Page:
Apeirophobia: the fear of infinity and eternal life in general

So many individuals fantasize about living forever or being young forever. Others believe that after death, they will either go to an “everlasting paradise of happiness” or be reincarnated into a new body because they believe the soul to be immortal.

However, there is a subset of individuals who find the whole concept of infinity to be repulsive, regardless of whether it refers to existence in a physical body or in the hereafter. In fact, it is so frightening that it has a direct impact on the quality of life they lead.

Apeirophobia is a disorder that is not well understood and much less often addressed. These individuals suffer from this ailment.

Even on the internet, there is very little information regarding this ailment; in fact, there is not even a Wikipedia page dedicated to it, much alone information on the more prominent medical websites. However, the dread of infinity often surfaces throughout people’s routine, day-to-day interactions as well as during discussions on online discussion boards.

It is probably rare to find even one person who, at some point in their lives, has not been shocked by the realization of how small a single person is in comparison to the vastness and infinity of the cosmos. However, after being terrified by this, a typical person goes back to his regular existence, in which the terror of infinity is minor in comparison to the worry of developing cancer.

But for those who suffer from genuine apeirophobia, this fear never fully disappears; it may at most be repressed for a short period. It is possible for individuals to develop sleeplessness, sadness, and even impulses toward suicide as a result of this dread. People in this situation also have a hard time explaining their condition to others, and as a result, they tend to bottle up their emotions and keep everything to themselves.

Fear of infinity, on the other hand, is very nebulous to the average person, in contrast to, say, a fear of heights or of spiders, which are straightforward to describe and grasp. On the other hand, people who suffer from apeirophobia are often extremely articulate and are able to articulate fairly well the reasons why they are scared of an everlasting and continuous life that does not have any prospect of coming to an end.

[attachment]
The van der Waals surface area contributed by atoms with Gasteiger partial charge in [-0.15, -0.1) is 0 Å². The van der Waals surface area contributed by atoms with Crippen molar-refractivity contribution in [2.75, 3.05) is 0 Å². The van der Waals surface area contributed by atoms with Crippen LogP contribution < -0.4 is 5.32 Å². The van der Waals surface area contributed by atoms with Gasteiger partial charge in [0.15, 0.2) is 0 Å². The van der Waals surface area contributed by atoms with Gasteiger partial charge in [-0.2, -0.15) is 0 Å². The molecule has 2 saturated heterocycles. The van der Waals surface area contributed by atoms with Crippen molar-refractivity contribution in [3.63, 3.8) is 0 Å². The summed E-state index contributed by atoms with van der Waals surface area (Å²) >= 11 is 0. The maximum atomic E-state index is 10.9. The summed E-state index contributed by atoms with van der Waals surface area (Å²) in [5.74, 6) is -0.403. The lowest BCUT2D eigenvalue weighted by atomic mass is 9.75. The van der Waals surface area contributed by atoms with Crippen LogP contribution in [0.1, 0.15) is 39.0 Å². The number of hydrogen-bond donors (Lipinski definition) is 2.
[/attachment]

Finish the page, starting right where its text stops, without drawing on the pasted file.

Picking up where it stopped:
Paul comments on the website Phobia Fear Release, which is dedicated to a variety of phobias, “I’m simply terrified that at some point in endless life I will know, see, and feel everything conceivable and be locked in; what for me would be dull torment.” “And there will be no way for me to make any changes at all; I will just be trapped in eternity forever.”

“I know that for most Christians, the idea of an eternal afterlife is something inspiring, but to me, it sounds like agony,” says another user named Tom. “I was lying in bed one day thinking about eternal existence, and I got really scared,” says Tom. “When I attempted to tell my wife about it, I’m certain she thought I was completely off my rocker. Even though I have a wonderful family and a fulfilling work, I can’t shake the feeling that something terrible is about to happen to me.” Although they may not have an issue with the concept of everlasting existence, some persons who suffer from apeirophobia are afraid of infinity in general.

“When I start thinking about what kind of an infinite world exists beyond our solar system, my thoughts automatically stop to protect me from going into a panic-like state,” Jane Adkins once wrote on her Facebook page. “I feel that we are all completely insignificant crumbs compared to the universe,” Jane Adkins once wrote on her Facebook page. “After I found out that there are such things as black holes in the universe, I spent many nights having nightmares about them. In addition to that, the concept of the immense distances that exist between galaxies gives me the creeps.”

On the internet, you may find hundreds of other people’s thoughts that are similar to yours. There are really quite a few people who suffer from apeirophobia to varying degrees. The majority of individuals who are diagnosed with this ailment immediately begin searching for information on it wherever and everywhere they possibly can. However, as we said before, there is not a lot of information available on this sort of phobia. As a result, the majority of the time, individuals need to focus on trying to keep everything inside themselves lest they completely lose their minds.

The underlying factors that might lead to severe apeirophobia are not yet fully understood by the medical professionals who are researching this disorder. It is quite probable that this is related in some way to the functioning of the brain.

Martin Wiener, an assistant professor of cognitive and behavioral neurobiology at George Mason University, suggested to The Atlantic two years ago that the cause may be concealed in the frontal lobe of the brain. The frontal lobe is one of the last parts of the brain to develop as a person grows older.

After about the age of 15, the frontal lobes have completed the primary stage of their development, which is followed by the quick onset of the secondary stage of frontal lobe growth, which is the release of new nerve material. This phenomenon was just identified not too long ago, in the latter half of the 1980s.

“When you are a teenager, you start to become aware of the fact that you are maturing into an adult. I have a sneaking suspicion that apeirophobia starts to set in about that time; the concerns and worries associated with it aren’t all that unlike those associated with dread of becoming older, fear of dying, or fear of getting older.”

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